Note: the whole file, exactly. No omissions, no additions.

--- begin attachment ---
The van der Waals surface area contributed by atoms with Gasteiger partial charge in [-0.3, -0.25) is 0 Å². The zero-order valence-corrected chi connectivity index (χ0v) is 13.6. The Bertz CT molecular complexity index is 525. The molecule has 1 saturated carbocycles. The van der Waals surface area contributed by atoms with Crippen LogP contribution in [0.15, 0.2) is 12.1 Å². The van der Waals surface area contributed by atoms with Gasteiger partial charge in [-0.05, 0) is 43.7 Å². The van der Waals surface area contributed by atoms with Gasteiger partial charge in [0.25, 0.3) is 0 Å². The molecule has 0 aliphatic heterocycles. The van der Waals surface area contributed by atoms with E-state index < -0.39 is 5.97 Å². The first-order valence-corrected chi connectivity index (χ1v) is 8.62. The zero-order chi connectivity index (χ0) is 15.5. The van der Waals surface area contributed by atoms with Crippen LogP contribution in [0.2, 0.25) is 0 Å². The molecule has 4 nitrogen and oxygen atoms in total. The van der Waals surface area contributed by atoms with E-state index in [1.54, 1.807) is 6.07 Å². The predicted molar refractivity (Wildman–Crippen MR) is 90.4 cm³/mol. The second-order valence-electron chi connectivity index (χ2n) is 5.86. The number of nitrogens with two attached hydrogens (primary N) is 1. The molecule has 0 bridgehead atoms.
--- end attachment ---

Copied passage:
The van der Waals surface area contributed by atoms with Gasteiger partial charge in [-0.3, -0.25) is 0 Å². The zero-order valence-corrected chi connectivity index (χ0v) is 13.6. The Bertz CT molecular complexity index is 525. The molecule has 1 saturated carbocycles. The van der Waals surface area contributed by atoms with Crippen LogP contribution in [0.15, 0.2) is 12.1 Å². The van der Waals surface area contributed by atoms with Gasteiger partial charge in [-0.05, 0) is 43.7 Å². The van der Waals surface area contributed by atoms with Gasteiger partial charge in [0.25, 0.3) is 0 Å². The molecule has 0 aliphatic heterocycles. The van der Waals surface area contributed by atoms with E-state index < -0.39 is 5.97 Å². The first-order valence-corrected chi connectivity index (χ1v) is 8.62. The zero-order chi connectivity index (χ0) is 15.5. The van der Waals surface area contributed by atoms with Crippen LogP contribution in [0.2, 0.25) is 0 Å². The molecule has 4 nitrogen and oxygen atoms in total. The van der Waals surface area contributed by atoms with E-state index in [1.54, 1.807) is 6.07 Å². The predicted molar refractivity (Wildman–Crippen MR) is 90.4 cm³/mol. The second-order valence-electron chi connectivity index (χ2n) is 5.86. The number of nitrogens with two attached hydrogens (primary N) is 1. The molecule has 0 bridgehead atoms.